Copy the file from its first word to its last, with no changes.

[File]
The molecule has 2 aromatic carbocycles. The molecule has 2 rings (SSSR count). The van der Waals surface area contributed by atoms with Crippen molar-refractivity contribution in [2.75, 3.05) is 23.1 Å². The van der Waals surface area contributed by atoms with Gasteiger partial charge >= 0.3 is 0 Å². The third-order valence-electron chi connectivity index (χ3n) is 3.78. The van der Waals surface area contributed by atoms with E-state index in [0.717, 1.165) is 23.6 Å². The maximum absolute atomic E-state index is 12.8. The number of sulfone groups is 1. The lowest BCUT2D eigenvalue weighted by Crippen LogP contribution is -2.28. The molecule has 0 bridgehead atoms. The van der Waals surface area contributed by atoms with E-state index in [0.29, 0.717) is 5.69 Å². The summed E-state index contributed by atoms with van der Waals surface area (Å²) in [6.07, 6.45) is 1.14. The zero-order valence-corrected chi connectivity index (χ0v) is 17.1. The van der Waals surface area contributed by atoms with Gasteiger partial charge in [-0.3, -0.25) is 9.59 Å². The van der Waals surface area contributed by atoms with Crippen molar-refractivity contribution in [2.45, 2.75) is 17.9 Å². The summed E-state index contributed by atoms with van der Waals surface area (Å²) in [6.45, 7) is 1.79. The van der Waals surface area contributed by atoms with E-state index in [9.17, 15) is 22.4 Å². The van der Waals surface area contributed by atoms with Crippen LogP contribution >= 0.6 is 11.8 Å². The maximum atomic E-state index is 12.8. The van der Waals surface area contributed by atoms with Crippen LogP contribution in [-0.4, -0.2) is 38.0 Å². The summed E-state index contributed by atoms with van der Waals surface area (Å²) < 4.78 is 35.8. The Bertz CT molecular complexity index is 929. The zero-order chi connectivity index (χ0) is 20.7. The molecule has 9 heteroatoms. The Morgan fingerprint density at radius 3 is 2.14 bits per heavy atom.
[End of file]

The molecule has 2 aromatic carbocycles. The molecule has 2 rings (SSSR count). The van der Waals surface area contributed by atoms with Crippen molar-refractivity contribution in [2.75, 3.05) is 23.1 Å². The van der Waals surface area contributed by atoms with Gasteiger partial charge >= 0.3 is 0 Å². The third-order valence-electron chi connectivity index (χ3n) is 3.78. The van der Waals surface area contributed by atoms with E-state index in [0.717, 1.165) is 23.6 Å². The maximum absolute atomic E-state index is 12.8. The number of sulfone groups is 1. The lowest BCUT2D eigenvalue weighted by Crippen LogP contribution is -2.28. The molecule has 0 bridgehead atoms. The van der Waals surface area contributed by atoms with E-state index in [0.29, 0.717) is 5.69 Å². The summed E-state index contributed by atoms with van der Waals surface area (Å²) in [6.07, 6.45) is 1.14. The zero-order valence-corrected chi connectivity index (χ0v) is 17.1. The van der Waals surface area contributed by atoms with Gasteiger partial charge in [-0.3, -0.25) is 9.59 Å². The van der Waals surface area contributed by atoms with Crippen molar-refractivity contribution in [2.45, 2.75) is 17.9 Å². The summed E-state index contributed by atoms with van der Waals surface area (Å²) in [6.45, 7) is 1.79. The van der Waals surface area contributed by atoms with E-state index in [9.17, 15) is 22.4 Å². The van der Waals surface area contributed by atoms with Crippen LogP contribution >= 0.6 is 11.8 Å². The maximum atomic E-state index is 12.8. The van der Waals surface area contributed by atoms with Crippen LogP contribution in [-0.4, -0.2) is 38.0 Å². The summed E-state index contributed by atoms with van der Waals surface area (Å²) < 4.78 is 35.8. The Bertz CT molecular complexity index is 929. The zero-order chi connectivity index (χ0) is 20.7. The molecule has 9 heteroatoms. The Morgan fingerprint density at radius 3 is 2.14 bits per heavy atom.